Lessons on Prayer, by Witness Lee

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Every proper prayer is also man speaking forth the intention of God. Yes, it is you who are speaking, but it is God Who is expressing His heart’s intent. Your words are the expression of God’s intention. For example, you may pray, “O God, forgive me of my sins.” This word expresses God’s desire to forgive you of your sins. Therefore, true prayers do not express our ideas; rather, they express God’s intention through our utterance.

We have said earlier that every prayer which measures up to the standard is not initiated by man but by God. This initiation means that God anoints His intention into man. After man receives this intention, he converts it into words and utters them to God. This is prayer. Therefore, when you pray for the salvation of your relatives and friends, if your prayer is proper, you ought to believe that in the universe God has the intention to save that particular relative or friend of yours. This intention of God could never be expressed or completed by God Himself. This is a law. God desires that all men be saved; this is His intention. But if no one prays for all men, then they cannot be saved. Therefore, unless you pray for your relative or friend and thus express God’s desire, His intention cannot be done, and your relative or friend cannot be saved. Hence, when we go before God to pray, we should not immediately pray according to our own ideas, for this kind of prayer is usually initiated by ourselves and not by God. When we pray we must first be quiet before God, fellowship with Him, and allow Him to anoint His intention into us; thus our prayer can express God’s intention.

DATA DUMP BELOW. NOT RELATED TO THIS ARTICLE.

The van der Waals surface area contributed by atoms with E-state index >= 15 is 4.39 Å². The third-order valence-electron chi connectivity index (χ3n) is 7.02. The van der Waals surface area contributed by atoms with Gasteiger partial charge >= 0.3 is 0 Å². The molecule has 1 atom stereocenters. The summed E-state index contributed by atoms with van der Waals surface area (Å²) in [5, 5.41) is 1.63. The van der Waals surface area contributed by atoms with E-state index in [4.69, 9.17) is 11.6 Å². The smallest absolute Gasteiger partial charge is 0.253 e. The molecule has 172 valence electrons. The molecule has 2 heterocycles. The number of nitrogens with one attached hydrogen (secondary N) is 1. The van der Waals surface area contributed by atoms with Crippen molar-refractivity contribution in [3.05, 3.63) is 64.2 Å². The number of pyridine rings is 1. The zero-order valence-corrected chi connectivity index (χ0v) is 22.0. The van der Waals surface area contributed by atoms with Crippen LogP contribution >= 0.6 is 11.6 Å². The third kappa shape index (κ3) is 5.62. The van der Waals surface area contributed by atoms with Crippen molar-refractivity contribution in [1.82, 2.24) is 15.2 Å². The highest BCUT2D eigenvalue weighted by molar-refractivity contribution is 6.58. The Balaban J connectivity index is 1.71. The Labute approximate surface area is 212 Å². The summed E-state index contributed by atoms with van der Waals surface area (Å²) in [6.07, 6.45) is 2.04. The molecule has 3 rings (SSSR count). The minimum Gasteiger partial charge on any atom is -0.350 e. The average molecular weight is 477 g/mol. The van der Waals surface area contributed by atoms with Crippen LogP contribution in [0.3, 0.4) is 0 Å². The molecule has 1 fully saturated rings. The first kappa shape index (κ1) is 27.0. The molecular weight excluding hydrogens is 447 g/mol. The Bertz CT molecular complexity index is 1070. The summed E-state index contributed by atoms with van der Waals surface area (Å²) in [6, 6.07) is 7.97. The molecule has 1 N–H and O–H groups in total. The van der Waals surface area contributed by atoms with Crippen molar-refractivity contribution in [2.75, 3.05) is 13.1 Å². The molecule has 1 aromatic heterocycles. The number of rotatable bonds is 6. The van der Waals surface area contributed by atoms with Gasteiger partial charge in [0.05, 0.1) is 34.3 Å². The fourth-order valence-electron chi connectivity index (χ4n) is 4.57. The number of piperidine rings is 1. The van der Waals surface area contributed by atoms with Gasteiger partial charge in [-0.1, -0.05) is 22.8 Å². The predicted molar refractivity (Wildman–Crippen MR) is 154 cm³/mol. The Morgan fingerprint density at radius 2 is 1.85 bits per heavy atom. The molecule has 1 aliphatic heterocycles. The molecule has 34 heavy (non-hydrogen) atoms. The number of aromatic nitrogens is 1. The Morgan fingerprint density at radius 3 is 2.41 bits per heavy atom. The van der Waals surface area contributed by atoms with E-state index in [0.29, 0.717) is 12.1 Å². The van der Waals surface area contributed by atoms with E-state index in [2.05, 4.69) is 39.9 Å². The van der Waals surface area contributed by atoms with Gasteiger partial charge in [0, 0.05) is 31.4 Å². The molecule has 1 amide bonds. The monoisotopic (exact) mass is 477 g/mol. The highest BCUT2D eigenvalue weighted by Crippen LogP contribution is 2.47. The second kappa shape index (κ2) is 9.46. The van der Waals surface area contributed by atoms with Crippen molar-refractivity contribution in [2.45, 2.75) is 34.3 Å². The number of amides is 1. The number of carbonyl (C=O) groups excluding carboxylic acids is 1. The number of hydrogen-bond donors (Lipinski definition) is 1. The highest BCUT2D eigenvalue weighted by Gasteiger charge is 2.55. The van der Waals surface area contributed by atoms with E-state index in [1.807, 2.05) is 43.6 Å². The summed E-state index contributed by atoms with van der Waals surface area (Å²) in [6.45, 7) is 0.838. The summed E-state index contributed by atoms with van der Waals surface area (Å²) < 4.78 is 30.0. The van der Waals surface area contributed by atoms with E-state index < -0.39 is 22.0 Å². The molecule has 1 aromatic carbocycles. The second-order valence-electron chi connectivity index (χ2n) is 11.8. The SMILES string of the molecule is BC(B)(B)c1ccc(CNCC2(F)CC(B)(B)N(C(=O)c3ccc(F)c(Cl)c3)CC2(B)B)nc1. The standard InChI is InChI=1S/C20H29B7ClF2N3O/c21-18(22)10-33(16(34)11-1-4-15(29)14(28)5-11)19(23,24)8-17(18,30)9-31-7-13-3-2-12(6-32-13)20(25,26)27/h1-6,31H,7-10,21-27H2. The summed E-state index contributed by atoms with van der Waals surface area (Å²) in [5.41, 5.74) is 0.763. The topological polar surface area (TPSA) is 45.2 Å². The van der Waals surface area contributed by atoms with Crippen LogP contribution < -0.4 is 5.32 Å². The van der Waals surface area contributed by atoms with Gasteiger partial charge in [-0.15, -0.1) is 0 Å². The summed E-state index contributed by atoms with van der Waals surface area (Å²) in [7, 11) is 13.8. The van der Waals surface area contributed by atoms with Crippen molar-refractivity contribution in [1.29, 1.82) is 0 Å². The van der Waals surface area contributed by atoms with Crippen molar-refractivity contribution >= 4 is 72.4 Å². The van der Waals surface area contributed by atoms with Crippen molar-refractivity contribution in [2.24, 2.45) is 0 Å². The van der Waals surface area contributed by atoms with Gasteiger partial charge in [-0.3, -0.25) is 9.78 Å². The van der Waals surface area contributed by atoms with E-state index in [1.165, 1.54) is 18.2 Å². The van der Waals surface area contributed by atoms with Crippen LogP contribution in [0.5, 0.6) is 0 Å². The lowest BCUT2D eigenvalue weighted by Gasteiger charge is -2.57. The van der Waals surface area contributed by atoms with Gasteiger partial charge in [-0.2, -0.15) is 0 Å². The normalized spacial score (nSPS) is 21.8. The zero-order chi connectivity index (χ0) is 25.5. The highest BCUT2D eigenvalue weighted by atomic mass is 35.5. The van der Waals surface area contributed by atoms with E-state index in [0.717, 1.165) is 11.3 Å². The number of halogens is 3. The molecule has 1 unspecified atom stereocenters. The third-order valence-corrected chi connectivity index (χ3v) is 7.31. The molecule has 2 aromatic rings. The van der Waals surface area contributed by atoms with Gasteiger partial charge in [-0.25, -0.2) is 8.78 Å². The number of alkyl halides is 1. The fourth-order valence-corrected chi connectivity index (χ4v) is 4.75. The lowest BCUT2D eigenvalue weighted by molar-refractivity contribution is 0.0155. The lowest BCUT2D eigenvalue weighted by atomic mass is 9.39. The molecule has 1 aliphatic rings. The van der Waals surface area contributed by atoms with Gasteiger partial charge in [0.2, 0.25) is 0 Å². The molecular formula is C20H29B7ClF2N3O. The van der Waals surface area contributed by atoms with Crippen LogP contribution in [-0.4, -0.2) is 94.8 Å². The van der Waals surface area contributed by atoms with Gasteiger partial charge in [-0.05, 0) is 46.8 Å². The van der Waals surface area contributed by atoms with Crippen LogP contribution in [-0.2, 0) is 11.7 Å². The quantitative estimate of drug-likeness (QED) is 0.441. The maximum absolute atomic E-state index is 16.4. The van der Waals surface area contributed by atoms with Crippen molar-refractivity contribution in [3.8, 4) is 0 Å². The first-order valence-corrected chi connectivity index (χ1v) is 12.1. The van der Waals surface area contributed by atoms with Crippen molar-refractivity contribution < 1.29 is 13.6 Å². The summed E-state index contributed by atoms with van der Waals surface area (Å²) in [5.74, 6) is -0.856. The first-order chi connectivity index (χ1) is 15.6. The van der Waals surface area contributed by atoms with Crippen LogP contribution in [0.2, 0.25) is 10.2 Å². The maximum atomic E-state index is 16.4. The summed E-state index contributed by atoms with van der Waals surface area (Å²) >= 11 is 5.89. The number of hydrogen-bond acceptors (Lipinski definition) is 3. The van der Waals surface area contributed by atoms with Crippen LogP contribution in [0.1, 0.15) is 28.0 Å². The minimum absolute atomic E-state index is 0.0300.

Every proper prayer is also the entering of God’s intention into man’s intention. A person who prays this way must be one who regularly draws near to God, allows God to gain him, and lives in God, thus affording God the opportunity to put His desire into him. Originally it was God’s intention, but now it enters into man and becomes man’s inner intent. For example, as mentioned earlier, you may be praying for a certain relative or friend to be saved. While praying you eventually begin to express God’s desire to save that particular person. This could only have occurred because you were one who drew near to God. At a certain point, while you were drawing near to God, God put His intention to save that particular relative or friend into you; thus, His desire became your desire. Therefore, when you prayed for this matter, it was as if you were expressing your desire, but actually it was His very desire being expressed.

For this reason, many times when people requested us to pray for them we could not accept their request because we know that proper prayers before God must not be according to our own decision, but according to the burden which we receive from God when we contact Him and touch Him. Hence, at the outset of our praying, we cannot bring others’ affairs with us and pray for them.

Because of this, before we open our mouth to pray for some matters, we need to have a considerable length of time to open our being before God. No one who knows how to pray can go before God and immediately open his mouth to pray. Rather, he is one who daily carries with him a spirit of prayer, is silent before God, does not say much, and does not have many suggestions. He prays as God’s intentions are anointed into him one by one. Therefore, prayer is also God’s intention entering into man’s intention.


Every proper prayer is uttered not with words conceived in man’s mind but with words issuing from the particular burden within. Where does that burden come from? It comes from the fact that God’s intention is being anointed into us through the Spirit and thus becomes our intention. Based upon this intention and burden which we sense within us, we go before God to pray. Therefore, we can say that our prayer is God’s intention coming out of God, passing through us, and going back again to Him.

(Lessons on Prayer, Chapter 2, by Witness Lee)